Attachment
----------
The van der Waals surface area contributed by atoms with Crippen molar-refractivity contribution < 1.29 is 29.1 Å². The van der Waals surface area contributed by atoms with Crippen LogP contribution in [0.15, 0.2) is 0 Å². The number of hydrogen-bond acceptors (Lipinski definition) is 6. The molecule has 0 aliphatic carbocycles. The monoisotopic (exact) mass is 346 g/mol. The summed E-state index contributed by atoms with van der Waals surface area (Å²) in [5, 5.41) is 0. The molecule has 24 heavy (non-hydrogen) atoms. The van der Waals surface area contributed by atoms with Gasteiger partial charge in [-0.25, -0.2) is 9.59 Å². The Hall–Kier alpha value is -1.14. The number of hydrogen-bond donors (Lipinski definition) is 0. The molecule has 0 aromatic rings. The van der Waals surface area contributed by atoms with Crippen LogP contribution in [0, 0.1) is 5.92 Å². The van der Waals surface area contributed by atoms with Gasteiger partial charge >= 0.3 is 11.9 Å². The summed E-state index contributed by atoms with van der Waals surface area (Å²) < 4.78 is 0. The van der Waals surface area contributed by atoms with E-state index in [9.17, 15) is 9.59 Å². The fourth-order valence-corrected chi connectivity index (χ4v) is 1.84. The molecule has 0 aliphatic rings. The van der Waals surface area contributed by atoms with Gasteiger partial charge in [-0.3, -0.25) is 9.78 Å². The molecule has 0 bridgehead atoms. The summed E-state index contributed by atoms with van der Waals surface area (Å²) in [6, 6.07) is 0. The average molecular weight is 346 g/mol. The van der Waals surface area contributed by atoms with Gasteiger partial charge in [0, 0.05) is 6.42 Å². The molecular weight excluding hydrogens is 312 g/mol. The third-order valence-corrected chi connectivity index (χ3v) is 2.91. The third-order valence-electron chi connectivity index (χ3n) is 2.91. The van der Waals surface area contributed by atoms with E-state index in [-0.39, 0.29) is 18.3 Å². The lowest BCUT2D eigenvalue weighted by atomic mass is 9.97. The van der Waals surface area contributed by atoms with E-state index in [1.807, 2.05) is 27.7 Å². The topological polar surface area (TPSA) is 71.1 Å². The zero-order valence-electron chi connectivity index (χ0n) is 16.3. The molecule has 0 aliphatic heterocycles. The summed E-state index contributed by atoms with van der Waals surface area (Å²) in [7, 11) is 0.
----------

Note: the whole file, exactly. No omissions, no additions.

The van der Waals surface area contributed by atoms with Crippen molar-refractivity contribution < 1.29 is 29.1 Å². The van der Waals surface area contributed by atoms with Crippen LogP contribution in [0.15, 0.2) is 0 Å². The number of hydrogen-bond acceptors (Lipinski definition) is 6. The molecule has 0 aliphatic carbocycles. The monoisotopic (exact) mass is 346 g/mol. The summed E-state index contributed by atoms with van der Waals surface area (Å²) in [5, 5.41) is 0. The molecule has 24 heavy (non-hydrogen) atoms. The van der Waals surface area contributed by atoms with Gasteiger partial charge in [-0.25, -0.2) is 9.59 Å². The Hall–Kier alpha value is -1.14. The number of hydrogen-bond donors (Lipinski definition) is 0. The molecule has 0 aromatic rings. The van der Waals surface area contributed by atoms with Crippen LogP contribution in [0, 0.1) is 5.92 Å². The van der Waals surface area contributed by atoms with Gasteiger partial charge >= 0.3 is 11.9 Å². The summed E-state index contributed by atoms with van der Waals surface area (Å²) < 4.78 is 0. The van der Waals surface area contributed by atoms with E-state index in [9.17, 15) is 9.59 Å². The fourth-order valence-corrected chi connectivity index (χ4v) is 1.84. The molecule has 0 aliphatic rings. The van der Waals surface area contributed by atoms with Gasteiger partial charge in [-0.3, -0.25) is 9.78 Å². The molecule has 0 bridgehead atoms. The summed E-state index contributed by atoms with van der Waals surface area (Å²) in [6, 6.07) is 0. The average molecular weight is 346 g/mol. The van der Waals surface area contributed by atoms with Gasteiger partial charge in [0, 0.05) is 6.42 Å². The molecular weight excluding hydrogens is 312 g/mol. The third-order valence-corrected chi connectivity index (χ3v) is 2.91. The third-order valence-electron chi connectivity index (χ3n) is 2.91. The van der Waals surface area contributed by atoms with E-state index in [-0.39, 0.29) is 18.3 Å². The lowest BCUT2D eigenvalue weighted by atomic mass is 9.97. The van der Waals surface area contributed by atoms with E-state index in [1.807, 2.05) is 27.7 Å². The topological polar surface area (TPSA) is 71.1 Å². The zero-order valence-electron chi connectivity index (χ0n) is 16.3. The molecule has 0 aliphatic heterocycles. The summed E-state index contributed by atoms with van der Waals surface area (Å²) in [7, 11) is 0.